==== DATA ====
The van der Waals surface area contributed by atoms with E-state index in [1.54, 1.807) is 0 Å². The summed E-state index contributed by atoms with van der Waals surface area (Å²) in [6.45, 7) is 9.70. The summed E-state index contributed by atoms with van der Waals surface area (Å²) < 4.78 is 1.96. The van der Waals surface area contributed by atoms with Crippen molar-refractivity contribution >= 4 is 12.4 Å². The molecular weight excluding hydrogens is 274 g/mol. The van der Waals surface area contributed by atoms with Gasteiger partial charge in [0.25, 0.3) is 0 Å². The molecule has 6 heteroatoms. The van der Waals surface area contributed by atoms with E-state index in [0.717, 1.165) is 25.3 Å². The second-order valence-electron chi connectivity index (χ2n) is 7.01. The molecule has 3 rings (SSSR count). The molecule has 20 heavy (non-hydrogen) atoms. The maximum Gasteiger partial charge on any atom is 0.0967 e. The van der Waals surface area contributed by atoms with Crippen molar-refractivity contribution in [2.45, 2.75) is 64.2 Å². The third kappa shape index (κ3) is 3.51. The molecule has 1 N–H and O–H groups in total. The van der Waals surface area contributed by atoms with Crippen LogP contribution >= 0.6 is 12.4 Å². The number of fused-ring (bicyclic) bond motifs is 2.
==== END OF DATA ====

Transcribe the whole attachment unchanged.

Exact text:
The van der Waals surface area contributed by atoms with E-state index in [1.54, 1.807) is 0 Å². The summed E-state index contributed by atoms with van der Waals surface area (Å²) in [6.45, 7) is 9.70. The summed E-state index contributed by atoms with van der Waals surface area (Å²) < 4.78 is 1.96. The van der Waals surface area contributed by atoms with Crippen molar-refractivity contribution >= 4 is 12.4 Å². The molecular weight excluding hydrogens is 274 g/mol. The van der Waals surface area contributed by atoms with Gasteiger partial charge in [0.25, 0.3) is 0 Å². The molecule has 6 heteroatoms. The van der Waals surface area contributed by atoms with E-state index in [0.717, 1.165) is 25.3 Å². The second-order valence-electron chi connectivity index (χ2n) is 7.01. The molecule has 3 rings (SSSR count). The molecule has 20 heavy (non-hydrogen) atoms. The maximum Gasteiger partial charge on any atom is 0.0967 e. The van der Waals surface area contributed by atoms with Crippen molar-refractivity contribution in [2.45, 2.75) is 64.2 Å². The third kappa shape index (κ3) is 3.51. The molecule has 1 N–H and O–H groups in total. The van der Waals surface area contributed by atoms with Crippen LogP contribution >= 0.6 is 12.4 Å². The number of fused-ring (bicyclic) bond motifs is 2.